03-24-2018  10:39 pm      •     
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MJF Grants Help Fund Music in Montavilla Schools

A total of [scripts/minicatblogs/front-page.php],500 will fund projects at four neighborhood public schools ...

Prof. Timothy Snyder to Speak at PSU April 25

Snyder will speak on “Resisting Tyranny: Lessons from the European 20th Century” for 11th Annual Cogan Lecture ...

County Creates New Fund to Diversify Construction Trades

The Construction Diversity and Equity Fund will draw 1% from county remodeling projects with budgets above 0,000 ...



Remember (The Truth) About The Alamo

In 1829, the Afro-Mexican president of Mexico outlawed slavery at a time when the southern U.S. was deeply in thrall to slave labor ...

Black Women You Should Know

Julianne Malveaux on the next generation of Black women leaders ...

Access to Safe, Decent and Affordable Housing Threatened

Trump era rollbacks in lending regulations could make life harder for Blacks in the housing market ...

Civility on Social Media Is Dead

Bill Fletcher discusses the lack of penalties for obnoxious behavior on social media ...



Annalyn Kurtz CNN Money

NEW YORK (CNNMoney) -- Since the recession, Congress and President Obama have supposedly been focused on job growth, yet their squabbling may actually be killing jobs, according to estimates from economists.

Washington's heated budget battles have already cost the economy at least 1 million jobs over the last few years, estimates Mark Zandi, chief economist for Moody's Analytics.

How? Debates about stimulus in 2009, and the federal budget and debt ceiling since then, have created so much political uncertainty for businesses, entrepreneurs, banks and consumers, they're all holding back.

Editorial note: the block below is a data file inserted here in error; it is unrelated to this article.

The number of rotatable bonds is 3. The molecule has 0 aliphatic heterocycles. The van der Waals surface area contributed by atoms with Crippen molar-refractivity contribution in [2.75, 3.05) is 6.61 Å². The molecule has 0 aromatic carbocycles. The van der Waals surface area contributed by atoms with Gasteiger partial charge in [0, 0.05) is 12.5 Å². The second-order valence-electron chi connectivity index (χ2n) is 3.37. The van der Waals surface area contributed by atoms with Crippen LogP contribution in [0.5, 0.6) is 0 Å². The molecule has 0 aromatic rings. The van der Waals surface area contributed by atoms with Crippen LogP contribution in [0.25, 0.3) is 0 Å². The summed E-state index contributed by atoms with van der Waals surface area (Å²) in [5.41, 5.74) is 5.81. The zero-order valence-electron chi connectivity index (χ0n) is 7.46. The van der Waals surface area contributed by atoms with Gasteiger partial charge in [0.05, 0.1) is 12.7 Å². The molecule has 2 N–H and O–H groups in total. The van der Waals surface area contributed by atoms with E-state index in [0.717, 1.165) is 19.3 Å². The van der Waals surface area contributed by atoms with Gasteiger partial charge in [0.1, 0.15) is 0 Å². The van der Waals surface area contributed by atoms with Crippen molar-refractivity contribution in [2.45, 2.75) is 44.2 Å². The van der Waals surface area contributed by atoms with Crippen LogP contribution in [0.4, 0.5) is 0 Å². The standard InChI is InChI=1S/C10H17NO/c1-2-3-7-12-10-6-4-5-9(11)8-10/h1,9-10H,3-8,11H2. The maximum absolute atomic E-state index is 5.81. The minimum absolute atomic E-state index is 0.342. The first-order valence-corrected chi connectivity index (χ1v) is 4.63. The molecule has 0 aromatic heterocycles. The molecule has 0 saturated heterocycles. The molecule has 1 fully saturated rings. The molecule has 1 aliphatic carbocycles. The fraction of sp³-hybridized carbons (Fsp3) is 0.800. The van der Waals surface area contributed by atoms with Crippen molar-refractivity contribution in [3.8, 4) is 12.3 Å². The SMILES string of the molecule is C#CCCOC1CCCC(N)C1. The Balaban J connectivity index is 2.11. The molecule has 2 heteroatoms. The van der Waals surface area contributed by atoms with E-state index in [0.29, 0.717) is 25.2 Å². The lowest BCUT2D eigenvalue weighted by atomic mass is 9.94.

"Businesses are more reluctant to invest and hire, and entrepreneurs are less likely to attempt startups," Zandi said in written testimony before the Senate Budget Committee last week. "Financial institutions are more circumspect about lending and households are more cautious about spending."

Political uncertainty, as measured by a Moody's Analytics index, reached record highs during the debt-ceiling debate two years ago, and is now back on the rise.

Zandi estimates the unemployment rate would be around 6.6% now if political uncertainty had not increased since 2007. Unemployment currently stands at 7.3%.

His estimate coincides with separate research conducted by San Francisco Fed economists Sylvain Leduc and Zheng Liu, who say the unemployment rate would have been around 6.5% at the end of 2012, if it weren't for an increase in political uncertainty.

The U.S. economy lost 8.7 million jobs between 2008 and early 2010, and has since gained back 6.8 million jobs.

As of August, about 11.3 million Americans remained unemployed.

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